Including image descriptions in your ebooks and digital content hugely increases accessibility because it ensures that all readers have access to the same content. This Introduction discusses the importance of image descriptions — to your readers, to the business case, to social inclusion, and more.
Think of all the books that you have read for leisure, work or school in your lifetime. How many of your textbooks, novels, memoirs, and instructional books have images? Now imagine those books with all of the images omitted. Undoubtedly, this would make the experience of reading the books frustrating and challenging, especially if you need those books for employment and educational purposes.
This is the reality for many readers around the world who have a print disability (which includes individuals who are blind or visually impaired, people with cognitive and comprehension disabilities, and persons who have physical mobility challenges), but happily, there are ways to address this issue! Including image descriptions in your books is the best way to ensure that your publications can be fully understood, and fully enjoyed, by all readers.
Importance of Image Descriptions
Image descriptions should be used in ebooks, on social media posts, on your website, and in your newsletters. It’s important because…
Accessible images can teach and empower! Have you ever heard of Tim Cordes, Haben Girma, Jean Little, and Erik Weihenmayer? Tim Cordes is a blind physician who earned a Doctor of Medicine degree from the University of Wisconsin –Madison. Haben Girma is a lawyer and motivational speaker who is the first Deafblind graduate from Harvard Law School. Jean Little was an award-winning Canadian author who was blind. Erik Weihenmayer is an adventurer and speaker who is the first blind person who reach the summit of Mount Everest. These are all highly talented people who rely on or have relied on accessible images to get some of their information due to their print disability.
Accessible images reach more people! In Canada, 1 in 5 people have a print disability; this is a sizable portion of the population, and does not even include an aging population (many of whom have deteriorating eyesight). Without accessible images, these people are prevented from fully accessing content. This is a challenge for them, and may be detrimental to publishers and authors, since the disability community has massive buying power. It is like walking away from an investor who is offering billions of dollars. That is similar to what is happening here when images are inaccessible. The Canadian disability community has over $80 billion of annual disposable income. Globally, this figure jumps to over $1.8 trillion annually, all the way to $10.74 trillion annually if we include families and friends who have a connection to someone with a disability according to the Return on Disability 2020 report. The more accessible your books are, the more potential readers you have!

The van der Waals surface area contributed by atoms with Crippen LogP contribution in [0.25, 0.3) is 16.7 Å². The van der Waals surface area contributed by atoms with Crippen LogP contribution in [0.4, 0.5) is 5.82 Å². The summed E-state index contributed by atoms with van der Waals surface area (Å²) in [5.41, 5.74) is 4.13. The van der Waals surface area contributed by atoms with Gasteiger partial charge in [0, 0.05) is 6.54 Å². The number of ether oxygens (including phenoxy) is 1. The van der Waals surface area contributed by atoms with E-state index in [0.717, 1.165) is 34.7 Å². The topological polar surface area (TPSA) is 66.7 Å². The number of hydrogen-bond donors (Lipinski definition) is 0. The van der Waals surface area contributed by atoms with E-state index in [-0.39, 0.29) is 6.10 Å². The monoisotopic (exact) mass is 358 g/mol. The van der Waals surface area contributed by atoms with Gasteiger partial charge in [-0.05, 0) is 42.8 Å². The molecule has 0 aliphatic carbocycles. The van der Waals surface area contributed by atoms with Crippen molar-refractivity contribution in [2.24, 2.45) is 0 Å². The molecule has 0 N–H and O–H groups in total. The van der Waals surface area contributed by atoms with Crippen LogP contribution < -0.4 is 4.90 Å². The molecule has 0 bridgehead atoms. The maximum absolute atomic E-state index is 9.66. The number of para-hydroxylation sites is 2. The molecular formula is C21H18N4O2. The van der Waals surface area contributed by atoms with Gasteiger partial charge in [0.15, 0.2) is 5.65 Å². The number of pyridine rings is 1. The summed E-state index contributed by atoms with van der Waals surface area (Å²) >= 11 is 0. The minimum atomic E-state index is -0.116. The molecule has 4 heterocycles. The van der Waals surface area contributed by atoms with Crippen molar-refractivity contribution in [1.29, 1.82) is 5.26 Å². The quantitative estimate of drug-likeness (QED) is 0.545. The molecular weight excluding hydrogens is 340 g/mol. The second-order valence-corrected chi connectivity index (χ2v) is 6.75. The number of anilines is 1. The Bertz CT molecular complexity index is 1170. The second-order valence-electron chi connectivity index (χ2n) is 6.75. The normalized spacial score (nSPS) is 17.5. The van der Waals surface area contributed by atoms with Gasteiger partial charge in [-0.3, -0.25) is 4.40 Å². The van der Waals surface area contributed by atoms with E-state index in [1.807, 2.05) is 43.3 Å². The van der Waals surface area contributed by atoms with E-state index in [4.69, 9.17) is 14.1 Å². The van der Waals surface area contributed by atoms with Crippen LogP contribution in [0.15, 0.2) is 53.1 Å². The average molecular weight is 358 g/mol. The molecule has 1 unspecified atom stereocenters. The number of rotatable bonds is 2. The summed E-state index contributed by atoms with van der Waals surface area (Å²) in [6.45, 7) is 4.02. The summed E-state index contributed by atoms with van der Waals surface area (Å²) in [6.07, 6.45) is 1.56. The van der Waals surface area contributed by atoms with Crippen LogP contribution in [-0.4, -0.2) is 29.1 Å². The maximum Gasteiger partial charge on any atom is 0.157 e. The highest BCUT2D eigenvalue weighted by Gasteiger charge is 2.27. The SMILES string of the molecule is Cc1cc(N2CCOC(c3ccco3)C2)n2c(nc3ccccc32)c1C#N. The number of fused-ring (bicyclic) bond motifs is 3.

Accessible design benefits everyone! Wheelchair ramps were seen as a burdensome requirement when they were first introduced but are now widely used, not only by people in wheelchairs, but also by mothers with strollers and travelers with big suitcases. This is the same with image descriptions (on the internet). When you make images accessible on your websites, it does not only benefit readers with print disabilities. Image descriptions will improve SEO (search engine optimization), meaning that your content will be more discoverable to everyone because search engines can easily index the machine-readable text. Image descriptions also benefit people trying to view your images on a mobile device. Readers can get frustrated when they have to pan around a screen to see the entire image or the graphic does not load due to low bandwidth. When image descriptions are included, the visitor can access these instead.
Determining who Can/Should be Tasked with Writing Image Descriptions
Who Should Create Image Descriptions
This resource discusses the options you might have for image description creators/authors. There are many different people that can potentially do this work, and deciding on a person or group is an important step!
This Best Practices document reviews key guidelines to writing image descriptions. Whether you are a publisher, freelancer, author, or anyone else, this document will help you make decisions about how and what to describe.
Subject(s): Image Descriptions
Resource Type(s): Standards and Best Practices
Reviewing Image Descriptions
Guide for Reviewing Image Descriptions
This guide shares a short checklist of items to review when reading or editing image descriptions. Whether you wrote them yourself, or someone else wrote them, this guide will help ensure the quality of descriptions.
Subject(s): Digital Marketing, Ebook Production, Image Descriptions, Website Accessibility
Resource Type(s): Checklist, Standards and Best Practices
Writing Descriptions for Digital Media
Introduction to Writing Alt-text for Digital Media (other than ebooks)
Images used on websites, social media, and other non-book content need image descriptions. The writing guidelines are mostly the same, but there are a few additional things to consider. This Introduction document looks at these,…
Subject(s): Digital Marketing, Image Descriptions
Resource Type(s): Checklist
External Links to More Information
Guide to Image Descriptions
A thorough introduction to image descriptions; it discusses: the importance of image descriptions, workflow considerations, and terminology; it also provides some technical guidance and code samples, and of course provides detailed image description guidelines, with examples!